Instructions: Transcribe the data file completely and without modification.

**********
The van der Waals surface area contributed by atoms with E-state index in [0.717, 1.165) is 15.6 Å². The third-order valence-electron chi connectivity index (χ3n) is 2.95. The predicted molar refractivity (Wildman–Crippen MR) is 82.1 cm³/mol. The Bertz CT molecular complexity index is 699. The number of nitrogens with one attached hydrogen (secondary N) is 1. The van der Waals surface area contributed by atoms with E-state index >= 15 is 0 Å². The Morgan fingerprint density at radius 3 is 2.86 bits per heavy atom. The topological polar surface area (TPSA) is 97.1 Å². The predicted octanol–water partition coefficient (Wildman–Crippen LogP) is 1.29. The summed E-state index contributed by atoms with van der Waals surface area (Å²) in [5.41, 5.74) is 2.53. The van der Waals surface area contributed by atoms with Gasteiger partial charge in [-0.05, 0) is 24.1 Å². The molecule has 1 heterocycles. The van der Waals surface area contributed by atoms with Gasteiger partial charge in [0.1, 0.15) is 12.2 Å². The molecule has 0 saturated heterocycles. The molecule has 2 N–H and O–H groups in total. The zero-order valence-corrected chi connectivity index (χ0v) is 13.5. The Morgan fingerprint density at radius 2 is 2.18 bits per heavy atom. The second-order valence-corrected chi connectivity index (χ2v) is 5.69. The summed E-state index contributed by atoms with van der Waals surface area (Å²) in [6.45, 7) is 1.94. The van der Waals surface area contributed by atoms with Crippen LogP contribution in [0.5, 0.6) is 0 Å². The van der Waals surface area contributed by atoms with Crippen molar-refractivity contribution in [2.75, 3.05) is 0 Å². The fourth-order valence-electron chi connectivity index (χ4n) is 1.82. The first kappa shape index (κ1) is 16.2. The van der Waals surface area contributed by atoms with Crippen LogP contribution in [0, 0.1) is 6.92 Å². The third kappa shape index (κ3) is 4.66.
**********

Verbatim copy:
The van der Waals surface area contributed by atoms with E-state index in [0.717, 1.165) is 15.6 Å². The third-order valence-electron chi connectivity index (χ3n) is 2.95. The predicted molar refractivity (Wildman–Crippen MR) is 82.1 cm³/mol. The Bertz CT molecular complexity index is 699. The number of nitrogens with one attached hydrogen (secondary N) is 1. The van der Waals surface area contributed by atoms with E-state index >= 15 is 0 Å². The Morgan fingerprint density at radius 3 is 2.86 bits per heavy atom. The topological polar surface area (TPSA) is 97.1 Å². The predicted octanol–water partition coefficient (Wildman–Crippen LogP) is 1.29. The summed E-state index contributed by atoms with van der Waals surface area (Å²) in [5.41, 5.74) is 2.53. The van der Waals surface area contributed by atoms with Gasteiger partial charge in [-0.05, 0) is 24.1 Å². The molecule has 1 heterocycles. The van der Waals surface area contributed by atoms with Gasteiger partial charge in [0.1, 0.15) is 12.2 Å². The molecule has 0 saturated heterocycles. The molecule has 2 N–H and O–H groups in total. The zero-order valence-corrected chi connectivity index (χ0v) is 13.5. The Morgan fingerprint density at radius 2 is 2.18 bits per heavy atom. The second-order valence-corrected chi connectivity index (χ2v) is 5.69. The summed E-state index contributed by atoms with van der Waals surface area (Å²) in [6.45, 7) is 1.94. The van der Waals surface area contributed by atoms with Crippen LogP contribution in [0.5, 0.6) is 0 Å². The van der Waals surface area contributed by atoms with Crippen molar-refractivity contribution in [2.75, 3.05) is 0 Å². The fourth-order valence-electron chi connectivity index (χ4n) is 1.82. The first kappa shape index (κ1) is 16.2. The van der Waals surface area contributed by atoms with Crippen LogP contribution in [0, 0.1) is 6.92 Å². The third kappa shape index (κ3) is 4.66.